3. 3. Performance Orientation – Performance is a requirement and a core skill across the team. Performance is measured, all the time, everywhere. Bottlenecks and contentions are well understood. Performance is an SLA. It’s critical to the end-user experience. Everyone understands the direct relationship between performance, resource utilization, and cost.
  4. 4. Speed – Taking agile one step further, shorter, iterative processes allow teams to move faster, innovate, and serve the business more effectively.
  5. 5. Service orientation – No monolithic apps. Everything is a service, from application components to infrastructure. Everything is flexible and ready to scale or change.
  6. 6. Automation - To move faster, code, deployments, tests, monitoring, alerts; everything is automated. That includes IT services. Embrace self-service for your users and focus on what matters.
  7. 7. Monitor everything – Visibility is critical for speed and collaboration. Monitoring is a requirement and a discipline. Everything is tested, the impact of every change is known.

For more details, I invite you to read the full presentation:

The 7 Principles of DevOps and Cloud Applications

[slideshare id=56581871&doc=the7disciplinesofdevopsandcloudaplications2-151231191647]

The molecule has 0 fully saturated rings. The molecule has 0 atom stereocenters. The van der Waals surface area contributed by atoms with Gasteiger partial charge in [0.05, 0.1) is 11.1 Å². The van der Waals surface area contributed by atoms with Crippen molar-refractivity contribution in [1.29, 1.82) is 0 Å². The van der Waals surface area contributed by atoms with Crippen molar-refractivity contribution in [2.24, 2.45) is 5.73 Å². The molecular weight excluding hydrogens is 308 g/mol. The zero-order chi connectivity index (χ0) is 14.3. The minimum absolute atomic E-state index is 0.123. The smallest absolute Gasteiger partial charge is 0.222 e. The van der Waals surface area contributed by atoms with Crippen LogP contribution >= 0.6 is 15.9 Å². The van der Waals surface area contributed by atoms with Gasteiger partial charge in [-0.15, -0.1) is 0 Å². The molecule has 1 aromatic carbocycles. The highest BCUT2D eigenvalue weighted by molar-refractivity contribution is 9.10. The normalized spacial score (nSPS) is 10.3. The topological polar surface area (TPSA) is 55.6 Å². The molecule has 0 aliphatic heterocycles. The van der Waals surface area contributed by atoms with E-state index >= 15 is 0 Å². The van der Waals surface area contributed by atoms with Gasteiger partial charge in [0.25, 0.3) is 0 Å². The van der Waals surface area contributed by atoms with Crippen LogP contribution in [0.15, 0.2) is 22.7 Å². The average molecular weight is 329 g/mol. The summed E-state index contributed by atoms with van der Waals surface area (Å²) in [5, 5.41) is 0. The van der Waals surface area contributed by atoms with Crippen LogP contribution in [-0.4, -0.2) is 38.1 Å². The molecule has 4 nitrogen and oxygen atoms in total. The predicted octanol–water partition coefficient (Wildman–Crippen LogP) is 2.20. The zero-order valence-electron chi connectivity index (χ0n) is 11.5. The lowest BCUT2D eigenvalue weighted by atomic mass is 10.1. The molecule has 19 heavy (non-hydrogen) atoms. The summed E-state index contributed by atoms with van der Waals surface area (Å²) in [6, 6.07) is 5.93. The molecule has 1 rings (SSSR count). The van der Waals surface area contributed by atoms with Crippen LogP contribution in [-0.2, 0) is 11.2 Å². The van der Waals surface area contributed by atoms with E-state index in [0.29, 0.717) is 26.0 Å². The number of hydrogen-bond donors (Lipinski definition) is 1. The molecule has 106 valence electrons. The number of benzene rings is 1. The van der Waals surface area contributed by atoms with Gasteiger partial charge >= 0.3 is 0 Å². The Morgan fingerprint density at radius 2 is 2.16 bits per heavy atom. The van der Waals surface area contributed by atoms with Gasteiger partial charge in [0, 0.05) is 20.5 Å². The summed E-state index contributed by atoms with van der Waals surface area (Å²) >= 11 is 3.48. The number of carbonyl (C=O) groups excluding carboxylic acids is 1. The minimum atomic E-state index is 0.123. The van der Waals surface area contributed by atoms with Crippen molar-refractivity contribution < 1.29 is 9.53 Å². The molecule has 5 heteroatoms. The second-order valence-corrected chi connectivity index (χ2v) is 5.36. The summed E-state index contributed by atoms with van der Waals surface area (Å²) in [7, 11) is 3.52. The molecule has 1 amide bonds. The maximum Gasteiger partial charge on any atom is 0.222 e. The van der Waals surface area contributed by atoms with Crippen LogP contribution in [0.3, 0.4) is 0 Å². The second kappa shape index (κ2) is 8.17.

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Level 10

The term “cloud” has stopped being useful as a description of a specific technology and business model. Everything, it seems, has some element of cloudiness. The definition of cloud versus on-premises has blurred.

It’s only been eight years since Gartner® defined the five attributes of cloud computing: scalable and elastic, service-based, shared, metered by use, uses internet technologies. Shortly after that, Forrester® defined the cloud as standard IT delivered via internet technologies on a pay per use, self-service model.

What we call on-premises is most often virtualized, dynamically provisioned infrastructure on a co-location hosting facility, programmable by software. Clouds now offer long-term, bare-metal, prepaid-for-the-year infrastructure, and private/dedicated infrastructure.

Organizations have learned that there is a place for cloud-hosted resources and a place for on-premises resources. The best analogy I have is this: there is a time when you want to buy a car and there is a time when you want to rent a car (or get a taxi). As Lew Moorman, president of Rackspace® told me many years ago, “the cloud is for everyone, but not for everything.”